What compassion does say is:
“Hey. I get it. I can see how that happened. I understand that you felt that way, and made those decisions. ‘Cause you’re human. You’re not alone in that.”
Compassion is more than empathy and understanding though. It’s also entwined with a desire to action. To ease the suffering of others, and in this case, yourself.
And there’s only one action that can truly ease your suffering. And it’s the hardest step of all:
How To Release Shame Step #4
Some people have a lot of resistance to forgiving themselves. They think that it lets them off the hook.
And yes, it does. That’s a good thing. You don’t have to live your entire life strung up on a hook, OK?
“But if I forgive myself, aren’t I more likely to do it again?”
No. Carrying around guilt and shame doesn’t prevent you from messing up again. It actually makes you more likely to. Because toxic shame spiral.
Forgiving yourself is the best chance you’ve got of actually creating change. And it’s the only way you’ll ever find the holy grail of self-love.
It’s not about shifting the blame. It’s about giving yourself a break.
Give yourself permission to take those heavy-ass shame chains off and let them go.
There’s 3 words you’ll need for this. You can practice saying them with me now:
“I forgive me.”
Nice. Let’s try it again.
“I forgive me.”
And then do it. Actually forgive yourself. Let that forgiveness settle into your bones. Let it lift your chin and square your shoulders. Let it lighten your soul. Let it open the door to self-love and self-respect. (You know those guys, right? They’ve been waiting outside for you to finally let them in).
It may not be time for all that just yet. You probably need to go through these other steps first and give them time to marinate. That’s fine. Just don’t wait too long.
It’s common to think that forgiveness only happens once somebody else has forgiven you. This is a recipe for disaster.
If you can receive forgiveness from that person, awesome. But that’s not always possible.
Sometimes the person isn’t in your life anymore. Sometimes they’re too deep in their pain (or too attached to it) to forgive you. Sometimes they’re actually an asshole and just want to rub it in.
Sometimes, forgiveness doesn’t feel right to a person. And you’ve have to respect that.
But that doesn’t mean it’s not right for YOU.
Be brave. Be bold. Forgive yourself.
How To Release Shame Step #5
Here’s the thing about change – it’s a slow burn. It takes time to demonstrate that things are different:
That you can be more honest.
That you can put the bottle down (or whatever vice has you fucking up your life).
That you can be faithful and honourable and trustworthy.
But change also happens in an instant. When you decide, right here, right now, that you’re doing things differently. That YOU are different.
It takes a shit-tonne of faith in yourself to do that. To back yourself and believe that now, you are different. Simply because you decided you are.
The thing is, you might relapse. There is some change that’s notoriously difficult to achieve. (Quitting alcohol and drugs being a fine example.)
But that doesn’t undermine the change that’s happening – as long as you stay the course for your ultimate goal. Whatever that might be.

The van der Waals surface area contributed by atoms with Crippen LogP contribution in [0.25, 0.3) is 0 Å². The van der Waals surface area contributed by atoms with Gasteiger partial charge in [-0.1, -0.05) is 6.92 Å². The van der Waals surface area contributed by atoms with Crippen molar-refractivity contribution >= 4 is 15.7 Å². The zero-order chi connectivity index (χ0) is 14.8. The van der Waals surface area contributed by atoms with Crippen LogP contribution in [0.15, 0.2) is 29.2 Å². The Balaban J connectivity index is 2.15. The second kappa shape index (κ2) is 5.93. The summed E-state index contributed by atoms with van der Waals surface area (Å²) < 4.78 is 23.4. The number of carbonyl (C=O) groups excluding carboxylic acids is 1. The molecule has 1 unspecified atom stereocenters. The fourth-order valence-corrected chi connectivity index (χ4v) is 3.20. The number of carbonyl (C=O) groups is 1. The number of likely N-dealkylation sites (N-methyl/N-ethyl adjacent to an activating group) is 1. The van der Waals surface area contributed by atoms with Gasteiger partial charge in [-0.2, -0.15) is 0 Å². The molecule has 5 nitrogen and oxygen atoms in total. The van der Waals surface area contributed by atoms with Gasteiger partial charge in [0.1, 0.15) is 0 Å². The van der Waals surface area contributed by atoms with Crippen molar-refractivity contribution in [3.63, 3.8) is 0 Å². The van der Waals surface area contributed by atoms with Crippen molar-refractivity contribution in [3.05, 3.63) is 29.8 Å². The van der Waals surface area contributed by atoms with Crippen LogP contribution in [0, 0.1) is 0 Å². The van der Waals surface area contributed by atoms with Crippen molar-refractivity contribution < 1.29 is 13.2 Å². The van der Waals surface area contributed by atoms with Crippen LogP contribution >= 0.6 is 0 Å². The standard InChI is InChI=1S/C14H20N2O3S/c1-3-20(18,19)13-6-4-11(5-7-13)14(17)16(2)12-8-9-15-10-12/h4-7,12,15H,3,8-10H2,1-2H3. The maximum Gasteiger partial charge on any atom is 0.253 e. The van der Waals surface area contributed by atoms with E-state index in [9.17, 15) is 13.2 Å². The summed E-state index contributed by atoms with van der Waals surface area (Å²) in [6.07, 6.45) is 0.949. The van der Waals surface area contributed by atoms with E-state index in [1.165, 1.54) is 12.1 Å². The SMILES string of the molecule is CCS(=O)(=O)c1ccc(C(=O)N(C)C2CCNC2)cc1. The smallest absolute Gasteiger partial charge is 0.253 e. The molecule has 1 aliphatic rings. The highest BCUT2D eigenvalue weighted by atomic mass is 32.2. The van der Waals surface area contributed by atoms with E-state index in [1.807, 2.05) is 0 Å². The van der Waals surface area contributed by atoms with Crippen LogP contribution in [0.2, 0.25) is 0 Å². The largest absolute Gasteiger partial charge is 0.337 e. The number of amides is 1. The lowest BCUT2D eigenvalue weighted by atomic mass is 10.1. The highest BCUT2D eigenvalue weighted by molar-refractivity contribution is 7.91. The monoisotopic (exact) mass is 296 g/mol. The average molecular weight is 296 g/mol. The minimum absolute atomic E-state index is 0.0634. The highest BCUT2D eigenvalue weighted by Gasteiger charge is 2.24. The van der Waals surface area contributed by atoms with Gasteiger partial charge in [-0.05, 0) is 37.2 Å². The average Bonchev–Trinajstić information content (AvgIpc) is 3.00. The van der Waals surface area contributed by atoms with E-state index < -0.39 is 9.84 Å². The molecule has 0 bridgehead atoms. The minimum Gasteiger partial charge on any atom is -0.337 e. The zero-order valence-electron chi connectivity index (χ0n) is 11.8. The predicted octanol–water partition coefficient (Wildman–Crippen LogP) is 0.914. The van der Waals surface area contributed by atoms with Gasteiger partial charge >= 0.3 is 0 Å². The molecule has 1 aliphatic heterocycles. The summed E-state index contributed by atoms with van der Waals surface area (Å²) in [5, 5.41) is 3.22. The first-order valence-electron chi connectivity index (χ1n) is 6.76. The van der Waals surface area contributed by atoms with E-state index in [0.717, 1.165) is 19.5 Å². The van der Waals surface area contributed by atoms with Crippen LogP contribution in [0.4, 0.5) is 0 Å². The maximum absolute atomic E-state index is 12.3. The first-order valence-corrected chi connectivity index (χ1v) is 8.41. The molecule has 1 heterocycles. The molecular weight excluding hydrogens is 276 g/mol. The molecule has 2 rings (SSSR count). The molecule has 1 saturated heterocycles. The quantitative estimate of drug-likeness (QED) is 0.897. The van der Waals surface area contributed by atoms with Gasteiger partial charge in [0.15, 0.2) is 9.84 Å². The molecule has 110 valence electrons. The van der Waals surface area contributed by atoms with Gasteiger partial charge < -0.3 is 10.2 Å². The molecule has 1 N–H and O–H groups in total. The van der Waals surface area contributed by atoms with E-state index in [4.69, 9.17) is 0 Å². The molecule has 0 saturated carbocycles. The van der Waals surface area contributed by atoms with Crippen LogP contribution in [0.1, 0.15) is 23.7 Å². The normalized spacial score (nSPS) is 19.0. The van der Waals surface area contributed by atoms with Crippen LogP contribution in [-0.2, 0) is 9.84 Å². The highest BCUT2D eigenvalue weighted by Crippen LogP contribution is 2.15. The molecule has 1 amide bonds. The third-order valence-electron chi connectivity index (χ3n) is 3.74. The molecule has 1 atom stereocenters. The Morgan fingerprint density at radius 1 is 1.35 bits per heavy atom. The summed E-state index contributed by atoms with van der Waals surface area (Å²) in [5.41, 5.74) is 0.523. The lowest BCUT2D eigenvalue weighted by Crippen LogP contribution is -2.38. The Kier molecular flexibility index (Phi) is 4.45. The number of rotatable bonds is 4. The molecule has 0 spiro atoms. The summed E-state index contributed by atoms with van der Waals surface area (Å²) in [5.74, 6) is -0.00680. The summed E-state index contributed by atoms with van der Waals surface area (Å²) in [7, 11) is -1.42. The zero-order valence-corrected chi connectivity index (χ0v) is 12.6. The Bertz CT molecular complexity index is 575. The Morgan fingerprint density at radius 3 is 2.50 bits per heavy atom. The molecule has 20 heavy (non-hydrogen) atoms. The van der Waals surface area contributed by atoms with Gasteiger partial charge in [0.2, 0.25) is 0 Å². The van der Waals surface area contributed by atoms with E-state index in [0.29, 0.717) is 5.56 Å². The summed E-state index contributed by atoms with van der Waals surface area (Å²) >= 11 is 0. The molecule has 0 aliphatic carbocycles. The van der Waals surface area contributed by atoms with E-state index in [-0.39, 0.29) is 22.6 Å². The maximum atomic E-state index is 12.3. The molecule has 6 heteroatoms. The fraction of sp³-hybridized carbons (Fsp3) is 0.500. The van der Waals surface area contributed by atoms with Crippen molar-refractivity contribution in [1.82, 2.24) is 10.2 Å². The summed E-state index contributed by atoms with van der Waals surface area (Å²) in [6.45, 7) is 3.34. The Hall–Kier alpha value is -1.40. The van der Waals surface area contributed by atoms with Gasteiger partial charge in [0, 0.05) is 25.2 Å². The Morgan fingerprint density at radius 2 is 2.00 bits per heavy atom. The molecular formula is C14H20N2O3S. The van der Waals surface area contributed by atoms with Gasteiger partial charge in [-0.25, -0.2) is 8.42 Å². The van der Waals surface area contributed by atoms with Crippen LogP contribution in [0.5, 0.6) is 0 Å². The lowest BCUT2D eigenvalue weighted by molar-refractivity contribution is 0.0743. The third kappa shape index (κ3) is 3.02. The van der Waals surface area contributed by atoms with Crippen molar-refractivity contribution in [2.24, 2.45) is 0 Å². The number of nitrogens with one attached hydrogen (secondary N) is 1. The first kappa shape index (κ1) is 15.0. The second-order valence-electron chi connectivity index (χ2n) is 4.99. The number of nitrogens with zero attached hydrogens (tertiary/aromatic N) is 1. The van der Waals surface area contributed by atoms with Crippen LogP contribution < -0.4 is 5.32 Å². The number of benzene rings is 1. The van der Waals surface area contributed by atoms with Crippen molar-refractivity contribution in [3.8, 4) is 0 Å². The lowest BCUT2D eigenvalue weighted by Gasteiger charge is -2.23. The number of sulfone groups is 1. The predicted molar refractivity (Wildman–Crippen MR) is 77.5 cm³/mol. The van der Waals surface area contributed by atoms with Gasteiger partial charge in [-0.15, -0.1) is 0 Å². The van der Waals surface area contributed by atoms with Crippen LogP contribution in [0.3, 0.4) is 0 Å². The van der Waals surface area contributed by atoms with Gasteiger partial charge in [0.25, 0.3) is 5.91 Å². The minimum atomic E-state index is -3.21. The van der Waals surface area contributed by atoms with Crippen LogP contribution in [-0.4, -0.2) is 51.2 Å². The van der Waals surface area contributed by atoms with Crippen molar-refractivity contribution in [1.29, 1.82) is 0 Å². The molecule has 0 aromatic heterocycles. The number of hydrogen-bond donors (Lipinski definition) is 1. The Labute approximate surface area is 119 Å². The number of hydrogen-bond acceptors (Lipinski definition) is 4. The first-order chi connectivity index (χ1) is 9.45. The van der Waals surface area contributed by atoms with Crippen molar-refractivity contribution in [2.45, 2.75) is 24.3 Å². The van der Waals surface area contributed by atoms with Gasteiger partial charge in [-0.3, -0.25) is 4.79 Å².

Because change isn’t a straight line. It’s a messy and complicated process.
And if you do relapse, this process kicks back in. You go right back to step one. You own it and you understand it. You grant yourself compassion and forgiveness. And then you keep on changing and growing.
But don’t think of it as having to start all over again.
Think of yourself as a fierce bird of prey. Circling around and around on a hot air thermal, but ultimately, always rising.
Yeah, you’re a fucking Golden Eagle. Or a Bat Falcon. Or an Osprey. (#birdnerd) You deserve love, not shame. You deserve freedom, not guilt.
Soar, baby. Soar.
How To Release Shame Bonus Step:
Share Your Story
“Shame derives its power from being unspeakable… If we can share our story with someone who responds with empathy and understanding, shame can’t survive.”
~Brené Brown, Daring Greatly
One of the greatest things you can do to transform shame into self love is share your story.
It doesn’t have to be some public declaration or #vulnerablity Facebook post. In most cases, that’s totally the wrong move.
Because sharing your story usually works best when it’s told to a select group of people – most often a group of one – who will honour your story. Who will sit in a place of non-judgement. Who have compassion and love in their heart. Maybe even someone who’s been there before.
It’s why coaching and therapy is so effective.
It’s why a close friend or family member is so important.
It’s why talking with someone – anyone – helps.
I see it in my clients, and I’ve seen it in the countless sharing and healing circles I’ve led and been led in:
The power of being witnessed in your story.
Not to try and fix or judge or change it.
But to be heard. To be felt. To be understood.
And what often happens is something incredibly, heart-breakingly beautiful:
A person listening will say (or think), “Yeah, me too. I’ve been there (or somewhere similar). I know how that feels.”
It reminds us of our humanness. It reminds us that we’re not alone.
Because that’s the lie that shame will tell us. That we’re alone. That we’re miserable and unworthy and beneath all others.
But when we share our story, the lie is called out, and you realise the truth:
You’re not alone. You’re a beautifully flawed and complex human. And you’re worthy and deserving of love.
Starting with the love that matters most: The love that you give yourself.
Hi, I’m Jodie - a life, love, and sexual empowerment coach. I work with women and couples to help them create the lives, love, and sex they’ve always wanted. More love, more passion, more pleasure, and more fulfilment.